Surviving the cold at a homeless camp – WOOD

Posted by Big Rat on Campus on Jan 9, 2014 in Rat News | Subscribe

Editor’s note: 24 Hour News 8 reporter Ken Kolker and photojournalist Bilal Kurdi spent Tuesday night at North Camp, a homeless camp in Walker, to document one night in the cold.

WALKER, Mich. (WOOD) — At North Camp, a gathering of 10 homeless shanties on railroad property, keeping a fire stoked can be the difference between life and freezing to death.

In the summer, North Camp is “home” to 15 to 20 people who live off the grid — no electricity, no running water — in shanties built of pallets and donated wood. The railroad lets them stay, so does the city of Walker.

The winter chill drastically cuts those numbers to about a half-dozen. For them, the pot belly stove is life.

Photos: A North Camp winter

This is what happened Tuesday night when a fire died:

“What the hell you doing in my house?” Don yelled at a man named Popeye, who was sleeping on the couch in Don’s shanty. “There ain’t no fire going. It quit. Get the f— up.”

Tuesday night, it was the job of the man known as Popeye to keep the fire going at one particular shanty — the one built and occupied by Don.

Don left it to Popeye, because he had been two doors down, drinking vodka and smoking hand-rolled cigarettes at the shanty occupied by David “Cookie” Rodgers.

Failing in his task, off went Popeye.

“My home’s over here,” Popeye said as he staggered away in the dark back to his shanty a few doors down.

It wasn’t known if he had any heat overnight.

For Don, it meant returning to Cookie’s place, where the potbelly stove made the shanty almost unbearably warm — for a while.


“You’re looking at the best neighbors ever right here, and we all help out each other,” Don said.

It also meant watching movies, of all things, in a homeless shanty with Cookie and another neighbor, a man named Denny who said he has lived at North Camp for 14 years.

Unlike most of North Camp’s residents, Cookie has a generator. He bought it, he said, with a small inheritance of $200 per month from his mother.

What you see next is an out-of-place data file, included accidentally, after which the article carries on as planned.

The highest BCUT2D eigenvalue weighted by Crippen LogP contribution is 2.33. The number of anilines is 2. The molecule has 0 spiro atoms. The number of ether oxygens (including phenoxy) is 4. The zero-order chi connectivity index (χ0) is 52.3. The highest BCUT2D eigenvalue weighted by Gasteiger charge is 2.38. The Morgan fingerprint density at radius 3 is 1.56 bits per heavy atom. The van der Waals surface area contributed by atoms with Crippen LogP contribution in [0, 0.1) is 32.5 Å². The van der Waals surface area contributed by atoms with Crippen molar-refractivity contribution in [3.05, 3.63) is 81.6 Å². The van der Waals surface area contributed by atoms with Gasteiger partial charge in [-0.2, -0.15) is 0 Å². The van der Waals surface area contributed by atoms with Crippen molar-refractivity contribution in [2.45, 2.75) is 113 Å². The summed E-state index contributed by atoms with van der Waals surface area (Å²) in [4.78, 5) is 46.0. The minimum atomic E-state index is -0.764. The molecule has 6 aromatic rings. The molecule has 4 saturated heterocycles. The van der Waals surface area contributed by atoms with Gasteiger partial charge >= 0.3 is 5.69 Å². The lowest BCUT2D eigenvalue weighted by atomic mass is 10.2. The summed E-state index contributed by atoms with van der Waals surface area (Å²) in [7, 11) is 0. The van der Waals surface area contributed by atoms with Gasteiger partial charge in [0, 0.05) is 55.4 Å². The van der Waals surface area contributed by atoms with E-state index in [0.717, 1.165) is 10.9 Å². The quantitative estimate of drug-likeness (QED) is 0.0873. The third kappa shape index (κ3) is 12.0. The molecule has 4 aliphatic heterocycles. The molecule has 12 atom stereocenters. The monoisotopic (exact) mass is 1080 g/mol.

Don brought the small TV, the DVD player and the movies — “National Treasure” and “The Scorpion King.” He especially liked Dwayne ‘The Rock’ Johnson, the lead actor in “The Scorpion King.” Cookie disagreed.

“I find him lackluster,” Cookie said.

They knew the gas in the generator wouldn’t last, so by 1 a.m. Wednesday, Cookie shut it down.

Movie night was over, and the night in Cookie’s shanty returned to normal: A dim solar-powered lantern, small talk about favorite candy bars, Cookie sharpening his chainsaw, Don chasing shots of vodka with tea and country music on a battery-powered radio.

Then, there were the trips to the bathroom — outside. Some North Camp residents have outhouses.

“It’s a cold seat and it makes you want to get your business done in a hurry,” Cookie said.


Cookie, 52, said he’s a long-unemployed construction worker who has never been married and has been homeless for years. He said he doesn’t drink hard liquor anymore because it almost killed him, so he sticks to beer and wine.

He said he has survived on a welfare Bridge card, donations, odd jobs and now the $200-a-month inheritance from his mom.

Cookie keeps his stove stoked with wood he cut from a nearby swamp.

“You’re going to freeze to death down here without a stove, especially in this kind of weather,” he said. “You could bury yourself under 10 blankets and survive, but it’s a miserable existence. Without that stove, life would be almost unbearable down here.”

Like others at North Camp, he won’t live in a downtown shelter.

“I choose to be here,” Cookie said. “I’m not here because I have to be here. I like to be off the grid. I have a problem with authority.”

The shanty he built three years ago is 180 square feet, with insulation and drywall. Last summer, he built an enclosed front porch.

“I do not feel like I’m homeless,” Cookie said. “This is my home. Homeless people, they live under bridges, they live in tents, stuff like that.”

Don, 53, said he once worked as a crane operator until he hurt his shoulders. He has a daughter and three grand-children.


Finally, by 4 a.m. Wednesday, Cookie’s shanty was almost quiet — the fire starting to die down, cold settling in. It was cold enough to see your breath.

The only noise was the scurrying of Cookie’s three pet rats in the wooden run he built inside shanty.

Later, while Popeye couldn’t be found, Denny emerged from his own shanty. He had slipped away from Cookie’s place overnight. He said he slept with blankets and a snowmobile suit, but no heat.

“It wasn’t bad, my breath kept me warm,” Denny said. “I got two covers, and another cover over that, too. I survived.”

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